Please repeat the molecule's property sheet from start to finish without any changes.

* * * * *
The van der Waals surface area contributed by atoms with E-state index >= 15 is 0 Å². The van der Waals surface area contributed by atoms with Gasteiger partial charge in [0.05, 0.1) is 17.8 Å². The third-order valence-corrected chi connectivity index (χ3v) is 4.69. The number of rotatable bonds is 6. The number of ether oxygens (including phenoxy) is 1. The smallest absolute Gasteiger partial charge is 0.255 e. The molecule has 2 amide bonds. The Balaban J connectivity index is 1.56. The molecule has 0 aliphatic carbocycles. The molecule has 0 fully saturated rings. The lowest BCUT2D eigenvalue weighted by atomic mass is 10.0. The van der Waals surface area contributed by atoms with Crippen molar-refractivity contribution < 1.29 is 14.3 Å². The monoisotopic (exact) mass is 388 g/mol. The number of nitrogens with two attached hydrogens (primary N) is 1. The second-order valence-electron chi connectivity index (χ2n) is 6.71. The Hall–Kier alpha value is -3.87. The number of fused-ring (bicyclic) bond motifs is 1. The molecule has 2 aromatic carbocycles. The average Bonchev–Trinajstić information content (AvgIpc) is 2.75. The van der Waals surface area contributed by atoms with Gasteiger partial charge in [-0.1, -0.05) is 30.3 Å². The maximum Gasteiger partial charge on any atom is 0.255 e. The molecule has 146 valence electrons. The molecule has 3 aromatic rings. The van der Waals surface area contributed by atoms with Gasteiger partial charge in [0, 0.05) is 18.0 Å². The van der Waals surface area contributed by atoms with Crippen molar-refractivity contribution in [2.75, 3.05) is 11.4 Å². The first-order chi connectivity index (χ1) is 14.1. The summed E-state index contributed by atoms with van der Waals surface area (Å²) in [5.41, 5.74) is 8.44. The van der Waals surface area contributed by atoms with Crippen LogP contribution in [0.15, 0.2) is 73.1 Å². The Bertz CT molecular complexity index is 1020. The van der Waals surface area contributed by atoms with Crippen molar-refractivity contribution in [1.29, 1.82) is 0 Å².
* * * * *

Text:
The van der Waals surface area contributed by atoms with E-state index >= 15 is 0 Å². The van der Waals surface area contributed by atoms with Gasteiger partial charge in [0.05, 0.1) is 17.8 Å². The third-order valence-corrected chi connectivity index (χ3v) is 4.69. The number of rotatable bonds is 6. The number of ether oxygens (including phenoxy) is 1. The smallest absolute Gasteiger partial charge is 0.255 e. The molecule has 2 amide bonds. The Balaban J connectivity index is 1.56. The molecule has 0 aliphatic carbocycles. The molecule has 0 fully saturated rings. The lowest BCUT2D eigenvalue weighted by atomic mass is 10.0. The van der Waals surface area contributed by atoms with Crippen molar-refractivity contribution < 1.29 is 14.3 Å². The monoisotopic (exact) mass is 388 g/mol. The number of nitrogens with two attached hydrogens (primary N) is 1. The second-order valence-electron chi connectivity index (χ2n) is 6.71. The Hall–Kier alpha value is -3.87. The number of fused-ring (bicyclic) bond motifs is 1. The molecule has 2 aromatic carbocycles. The average Bonchev–Trinajstić information content (AvgIpc) is 2.75. The van der Waals surface area contributed by atoms with Gasteiger partial charge in [-0.1, -0.05) is 30.3 Å². The maximum Gasteiger partial charge on any atom is 0.255 e. The molecule has 146 valence electrons. The molecule has 3 aromatic rings. The van der Waals surface area contributed by atoms with Gasteiger partial charge in [0, 0.05) is 18.0 Å². The van der Waals surface area contributed by atoms with Crippen molar-refractivity contribution in [2.75, 3.05) is 11.4 Å². The first-order chi connectivity index (χ1) is 14.1. The summed E-state index contributed by atoms with van der Waals surface area (Å²) in [5.41, 5.74) is 8.44. The van der Waals surface area contributed by atoms with Crippen LogP contribution in [0.15, 0.2) is 73.1 Å². The Bertz CT molecular complexity index is 1020. The van der Waals surface area contributed by atoms with Crippen molar-refractivity contribution in [1.29, 1.82) is 0 Å².